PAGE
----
Danielle Smith & Jim Prentice

Say it ain’t so, Danielle?

Well, the Wildrose Party committed ritual political suicide today, defecting in even greater numbers to the Progressive Conservative caucus of Premier Jim Prentice than anticipated by the Edmonton rumour machine.

At the end of the day, not only had party leader Danielle Smith and House leader Rob Anderson abandoned their foundering Wildrose Party, so had seven other MLAs.

A chipper looking Prentice and an apparently tired Smith finally appeared at Edmonton’s Government House just after 4 p.m., gamely trying to spin this astonishing surrender as a “unification” to a room packed with about 50 uncharacteristically skeptical and cranky Alberta journalists.

Well, the journos had been waiting all day — unlike dilettante bloggers who have the luxury of only showing up only minutes before the action starts. Still, it’s hard to believe that this unification hooey will go over any better with the public than with the press.

At any rate, that was their story, and they were stickin’ to it: “The caucuses have agreed to unite under a set of aligned values and principles,” Smith said, sticking closely to the script and tightly inside the joint message box.

This, of course, was baloney on the face of it. Nine members of the Wildrose caucus chose to accept Prentice’s terms and join the PCs. Five did not, and will try to soldier on as the Wildrump Party. That is not a merger, unification or anything of the sort, as we will see when they start to fight over the Wildrose Party’s well-stuffed bank account.

The details of today’s events are in the daily press, of course, but from an amateur political observer’s perspective, a few themes from coming PC charm offensive began to coalesce, and a few other interesting tidbits emerged.

The principal arguments for the mass defection will be, first, that since everyone now realizes Prentice symbolizes conservative perfection, there was no longer a need for another conservative political party — no matter what the Wildrose Party’s own donors, supporters and members imagine.

“I don’t want to take down this premier,” Smith asserted urgently. “I want this premier to succeed!”

Second, of course, was the application of the Shock Doctrine in its pure form. Oil prices are low and therefore we must be disciplined. The discipline, it went literally without being said, will not be felt by the rich or the energy industry in the form of higher taxes or royalties. (“In this time of economic uncertainty … our province needs united leadership and shared purpose in tackling the challenges ahead:” Prentice.)

Knowing that this will be unpersuasive to many Albertans, and that yesterday’s “unification” will offend the good sense and values of large numbers of voters, however, the newly unified PCs also began to float the narrative that the Wildrose Party was really too full of knuckle-dragging social conservatives for a sensitive and liberal soul like Smith.

Look for more of this in the weeks ahead, although I don’t know how this is supposed to go over with die-hard Wildrosers the Tories would also like to woo.

And let’s not forget Ms. Smith’s hilarious claim she saw the need in the entrails of the Calgary-Elbow by-election for the two conservative caucuses to unite lest they become the victims of sneaky progressive vote splitting by the Alberta Party. The Alberta Party? Wait for this one to appear among the PC talking points soon too.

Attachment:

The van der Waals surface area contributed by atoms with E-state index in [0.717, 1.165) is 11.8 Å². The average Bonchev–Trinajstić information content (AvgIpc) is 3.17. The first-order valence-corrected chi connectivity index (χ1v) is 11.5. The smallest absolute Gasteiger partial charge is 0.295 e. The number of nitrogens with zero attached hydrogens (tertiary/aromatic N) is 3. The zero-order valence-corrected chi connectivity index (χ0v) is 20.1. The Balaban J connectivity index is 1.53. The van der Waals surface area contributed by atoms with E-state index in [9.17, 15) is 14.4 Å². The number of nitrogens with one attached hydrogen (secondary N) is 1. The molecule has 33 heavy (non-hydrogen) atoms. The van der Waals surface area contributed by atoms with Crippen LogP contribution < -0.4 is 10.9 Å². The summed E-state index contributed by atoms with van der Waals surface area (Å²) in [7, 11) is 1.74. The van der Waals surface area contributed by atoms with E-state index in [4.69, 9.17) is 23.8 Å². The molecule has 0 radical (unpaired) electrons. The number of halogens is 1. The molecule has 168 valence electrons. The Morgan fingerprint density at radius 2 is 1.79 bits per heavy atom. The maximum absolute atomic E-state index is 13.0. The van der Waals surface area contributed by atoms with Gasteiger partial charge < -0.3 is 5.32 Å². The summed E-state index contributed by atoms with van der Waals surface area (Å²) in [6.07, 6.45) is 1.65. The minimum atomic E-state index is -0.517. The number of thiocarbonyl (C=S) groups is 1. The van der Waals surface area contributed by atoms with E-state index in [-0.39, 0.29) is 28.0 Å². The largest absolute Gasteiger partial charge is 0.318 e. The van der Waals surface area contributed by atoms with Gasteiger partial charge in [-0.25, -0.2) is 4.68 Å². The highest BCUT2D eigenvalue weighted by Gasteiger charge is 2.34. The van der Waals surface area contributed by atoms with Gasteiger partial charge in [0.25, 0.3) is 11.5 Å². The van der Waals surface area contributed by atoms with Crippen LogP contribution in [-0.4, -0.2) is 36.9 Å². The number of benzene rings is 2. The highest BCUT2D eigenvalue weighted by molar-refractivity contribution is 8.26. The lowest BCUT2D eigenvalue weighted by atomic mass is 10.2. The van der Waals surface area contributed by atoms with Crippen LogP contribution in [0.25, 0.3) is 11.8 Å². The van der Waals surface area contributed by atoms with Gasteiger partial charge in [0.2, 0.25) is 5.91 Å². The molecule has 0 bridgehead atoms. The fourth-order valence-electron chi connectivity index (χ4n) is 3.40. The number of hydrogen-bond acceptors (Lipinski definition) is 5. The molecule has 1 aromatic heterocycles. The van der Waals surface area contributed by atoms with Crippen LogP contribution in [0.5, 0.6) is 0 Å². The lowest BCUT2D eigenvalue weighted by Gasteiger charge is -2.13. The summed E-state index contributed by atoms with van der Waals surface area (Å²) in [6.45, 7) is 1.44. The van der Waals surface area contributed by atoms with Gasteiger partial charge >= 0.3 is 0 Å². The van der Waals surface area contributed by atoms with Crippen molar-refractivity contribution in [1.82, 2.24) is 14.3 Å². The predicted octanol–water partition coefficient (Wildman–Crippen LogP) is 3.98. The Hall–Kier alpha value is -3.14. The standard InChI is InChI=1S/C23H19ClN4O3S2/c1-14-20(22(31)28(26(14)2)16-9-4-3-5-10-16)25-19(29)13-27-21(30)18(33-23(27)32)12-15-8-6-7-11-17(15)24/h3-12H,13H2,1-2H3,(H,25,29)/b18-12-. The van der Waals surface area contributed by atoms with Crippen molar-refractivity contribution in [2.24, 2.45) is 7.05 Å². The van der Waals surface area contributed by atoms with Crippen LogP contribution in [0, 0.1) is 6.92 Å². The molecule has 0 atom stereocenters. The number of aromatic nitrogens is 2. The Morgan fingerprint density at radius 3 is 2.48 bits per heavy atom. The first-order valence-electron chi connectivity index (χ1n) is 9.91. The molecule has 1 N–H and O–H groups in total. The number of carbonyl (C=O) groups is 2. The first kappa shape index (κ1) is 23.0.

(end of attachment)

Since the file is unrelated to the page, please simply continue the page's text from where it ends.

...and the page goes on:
Rumours that the quid pro quo of the deal would be cabinet posts for some of the most prominent defectors will have to wait to be resolved. Prentice stoutly resisted questions from reporters about whether, or when, he would appoint Wildrose defectors to his cabinet. Not sure what this means: Prentice dictated terms? Or the PC caucus needs to be whipped into line?

That business, like everything else in this affair, will be conducted away from the curious gaze of taxpayers and voters according to the premier’s own timetable.

“I have made no decision related to cabinet,” he repeated, sticking manfully to his message box. “That’s not part of what we are discussing today.”

Finally, it was conceded openly by the principal characters, that this scheme has been in the works at least for several weeks, possibly longer — while Wildrose Party members and the public were kept in the dark. Together now… unified, as it were… they will bring unto us “the most ethical and transparent government in Canada.”

Today’s Wildrose Defectors to PCs

Danielle Smith (Highwood)
Rob Anderson (Airdrie)
Gary Bikman (Cardston-Taber-Warner)
Rod Fox (Lacombe-Panoka)
Jason Hale (Strathmore-Brooks)
Bruce McAllister (Chestermere-Rocky View)
Blake Pederson (Medicine Hat)
Bruce Rowe (Olds-Didsbury- Three Hills)
Jeff Wilson (Calgary Shaw)

Previous Wildrose Defectors PCs

Kerry Towle (Innisfail-Sylvan lake)
Ian Donovan (Little Bow)

Previous Wildrose Member, Now Independent

Joe Anglin (Rimbey-Rockey Mountain House-Sundre)

Wildrose Loyalists

Drew Barnes (Cypress-Medicine Hat)
Rick Strankman (Drumheller-Stettler)
Heather Forsyth (Calgary-Fish Creek)
Shayne Saskiw (Lac la Biche-St. Paul-Two Hills)
Pat Stier (Livingstone-Macleod)

This post also appears on David Climenhaga’s blog, Alberta Diary.

David J. Climenhaga

David J. Climenhaga

David Climenhaga is a journalist and trade union communicator who has worked in senior writing and editing positions with the Globe and Mail and the Calgary Herald. He left journalism after the strike...